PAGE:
The purpose of this study was to determine whether four types of professionalism deficiencies in medical students identified during a first-year course on doctor–patient relationships might predict poor performance in third-year clerkships.Method.
Preceptors identified students who had deficiencies in interviewing patients: extreme shyness, poor process skills, paternalism, or a negative attitude toward interviewing. Deficient students were matched by academic ability to a control group. Performance on third-year clerkships was compared.Results.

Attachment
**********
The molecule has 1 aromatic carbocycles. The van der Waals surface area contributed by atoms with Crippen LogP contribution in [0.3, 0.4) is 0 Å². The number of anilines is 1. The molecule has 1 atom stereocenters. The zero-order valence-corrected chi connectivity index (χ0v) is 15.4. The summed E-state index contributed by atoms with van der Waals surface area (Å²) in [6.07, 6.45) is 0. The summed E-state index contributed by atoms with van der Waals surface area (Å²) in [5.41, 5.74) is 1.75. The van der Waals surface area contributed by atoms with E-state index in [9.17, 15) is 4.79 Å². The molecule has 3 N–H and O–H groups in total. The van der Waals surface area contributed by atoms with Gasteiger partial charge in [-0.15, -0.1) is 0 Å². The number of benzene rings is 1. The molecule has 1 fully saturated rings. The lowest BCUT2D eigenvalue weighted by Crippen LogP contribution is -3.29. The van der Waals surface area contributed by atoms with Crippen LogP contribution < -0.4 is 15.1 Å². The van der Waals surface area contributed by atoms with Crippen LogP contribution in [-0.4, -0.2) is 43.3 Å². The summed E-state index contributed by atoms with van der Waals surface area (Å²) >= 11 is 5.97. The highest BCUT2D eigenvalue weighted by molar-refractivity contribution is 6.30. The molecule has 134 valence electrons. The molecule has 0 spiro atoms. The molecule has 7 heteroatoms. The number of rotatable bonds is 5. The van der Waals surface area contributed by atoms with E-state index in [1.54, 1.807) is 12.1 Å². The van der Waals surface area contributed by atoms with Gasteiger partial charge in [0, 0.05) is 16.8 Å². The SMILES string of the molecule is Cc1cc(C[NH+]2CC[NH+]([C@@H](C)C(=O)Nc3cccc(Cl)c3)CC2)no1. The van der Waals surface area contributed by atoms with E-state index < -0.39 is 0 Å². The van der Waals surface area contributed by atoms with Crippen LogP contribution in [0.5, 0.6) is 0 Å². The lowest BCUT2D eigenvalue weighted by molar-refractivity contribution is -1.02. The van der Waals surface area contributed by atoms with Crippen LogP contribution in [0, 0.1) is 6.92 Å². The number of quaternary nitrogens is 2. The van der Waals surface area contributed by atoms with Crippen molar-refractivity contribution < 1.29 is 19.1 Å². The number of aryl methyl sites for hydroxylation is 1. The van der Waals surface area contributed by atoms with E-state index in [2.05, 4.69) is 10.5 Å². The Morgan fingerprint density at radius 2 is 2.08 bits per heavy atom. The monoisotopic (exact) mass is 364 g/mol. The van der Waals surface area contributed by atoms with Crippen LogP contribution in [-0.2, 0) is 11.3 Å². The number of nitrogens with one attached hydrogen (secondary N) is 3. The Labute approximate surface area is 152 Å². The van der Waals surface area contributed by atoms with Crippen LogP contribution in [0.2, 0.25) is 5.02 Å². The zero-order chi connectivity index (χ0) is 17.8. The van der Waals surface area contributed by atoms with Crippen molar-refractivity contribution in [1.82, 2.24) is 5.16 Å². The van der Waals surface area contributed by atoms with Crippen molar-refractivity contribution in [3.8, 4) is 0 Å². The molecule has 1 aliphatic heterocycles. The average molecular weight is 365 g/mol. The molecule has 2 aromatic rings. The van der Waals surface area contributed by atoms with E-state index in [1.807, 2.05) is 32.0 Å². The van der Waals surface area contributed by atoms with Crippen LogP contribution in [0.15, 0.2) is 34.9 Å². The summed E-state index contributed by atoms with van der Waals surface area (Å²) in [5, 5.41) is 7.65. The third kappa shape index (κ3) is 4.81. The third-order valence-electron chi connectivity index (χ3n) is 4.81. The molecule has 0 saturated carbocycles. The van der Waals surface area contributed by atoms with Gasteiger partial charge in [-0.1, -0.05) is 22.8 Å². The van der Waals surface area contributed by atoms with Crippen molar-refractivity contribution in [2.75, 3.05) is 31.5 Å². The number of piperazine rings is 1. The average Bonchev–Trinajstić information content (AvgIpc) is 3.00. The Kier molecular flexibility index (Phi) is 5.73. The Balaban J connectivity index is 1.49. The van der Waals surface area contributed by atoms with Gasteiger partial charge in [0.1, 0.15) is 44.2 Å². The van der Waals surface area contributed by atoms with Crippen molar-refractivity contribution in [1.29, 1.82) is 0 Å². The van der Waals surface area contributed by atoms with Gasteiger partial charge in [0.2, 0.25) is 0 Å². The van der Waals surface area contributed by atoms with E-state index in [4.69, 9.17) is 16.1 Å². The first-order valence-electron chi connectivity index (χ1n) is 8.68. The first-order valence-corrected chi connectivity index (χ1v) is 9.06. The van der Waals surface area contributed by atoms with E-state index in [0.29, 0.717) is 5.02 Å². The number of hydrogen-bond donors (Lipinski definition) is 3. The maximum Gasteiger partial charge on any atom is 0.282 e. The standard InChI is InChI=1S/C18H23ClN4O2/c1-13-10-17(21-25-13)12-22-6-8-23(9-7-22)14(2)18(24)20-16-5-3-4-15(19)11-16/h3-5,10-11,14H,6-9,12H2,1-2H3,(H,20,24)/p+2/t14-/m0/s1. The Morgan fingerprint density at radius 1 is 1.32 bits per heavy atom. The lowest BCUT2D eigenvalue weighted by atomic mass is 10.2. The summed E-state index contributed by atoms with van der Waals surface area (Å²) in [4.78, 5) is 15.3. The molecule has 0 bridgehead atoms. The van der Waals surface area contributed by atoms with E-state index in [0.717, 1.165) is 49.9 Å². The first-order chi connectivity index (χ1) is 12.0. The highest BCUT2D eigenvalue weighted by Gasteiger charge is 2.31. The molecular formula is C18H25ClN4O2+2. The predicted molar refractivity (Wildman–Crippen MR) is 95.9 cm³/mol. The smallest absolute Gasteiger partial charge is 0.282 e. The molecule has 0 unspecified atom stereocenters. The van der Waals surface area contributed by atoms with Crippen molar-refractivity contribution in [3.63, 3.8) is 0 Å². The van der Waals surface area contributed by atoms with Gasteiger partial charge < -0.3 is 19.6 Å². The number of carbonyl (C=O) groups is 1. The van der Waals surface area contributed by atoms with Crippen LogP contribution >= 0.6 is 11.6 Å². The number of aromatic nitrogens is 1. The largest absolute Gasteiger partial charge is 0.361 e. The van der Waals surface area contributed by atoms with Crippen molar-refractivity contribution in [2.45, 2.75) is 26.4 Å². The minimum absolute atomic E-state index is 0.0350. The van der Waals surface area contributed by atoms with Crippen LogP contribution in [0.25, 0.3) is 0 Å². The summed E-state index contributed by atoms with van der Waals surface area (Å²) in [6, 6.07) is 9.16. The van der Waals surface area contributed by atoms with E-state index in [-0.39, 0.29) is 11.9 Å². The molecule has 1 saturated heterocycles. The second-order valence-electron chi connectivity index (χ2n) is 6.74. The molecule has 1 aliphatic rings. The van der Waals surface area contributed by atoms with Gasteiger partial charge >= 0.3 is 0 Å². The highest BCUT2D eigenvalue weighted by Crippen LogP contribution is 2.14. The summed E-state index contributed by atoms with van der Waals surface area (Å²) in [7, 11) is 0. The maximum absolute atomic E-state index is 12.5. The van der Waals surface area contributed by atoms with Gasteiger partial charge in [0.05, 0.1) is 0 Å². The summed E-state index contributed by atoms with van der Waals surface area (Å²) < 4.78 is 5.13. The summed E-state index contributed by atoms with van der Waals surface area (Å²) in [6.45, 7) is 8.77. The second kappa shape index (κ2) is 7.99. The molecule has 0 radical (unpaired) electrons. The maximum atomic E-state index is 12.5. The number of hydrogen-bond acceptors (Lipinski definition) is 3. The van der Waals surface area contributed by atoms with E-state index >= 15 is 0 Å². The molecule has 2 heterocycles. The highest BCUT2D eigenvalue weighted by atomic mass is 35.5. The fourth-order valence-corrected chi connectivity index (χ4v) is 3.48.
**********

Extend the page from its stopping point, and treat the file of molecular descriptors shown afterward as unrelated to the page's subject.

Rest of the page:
Students with paternalistic behavior or negative attitudes had significantly lower third-year grades.Conclusions.
Professionalism deficiencies that result in the inability of the student to establish patient rapport are detectable early and predict problems in future clinical performance.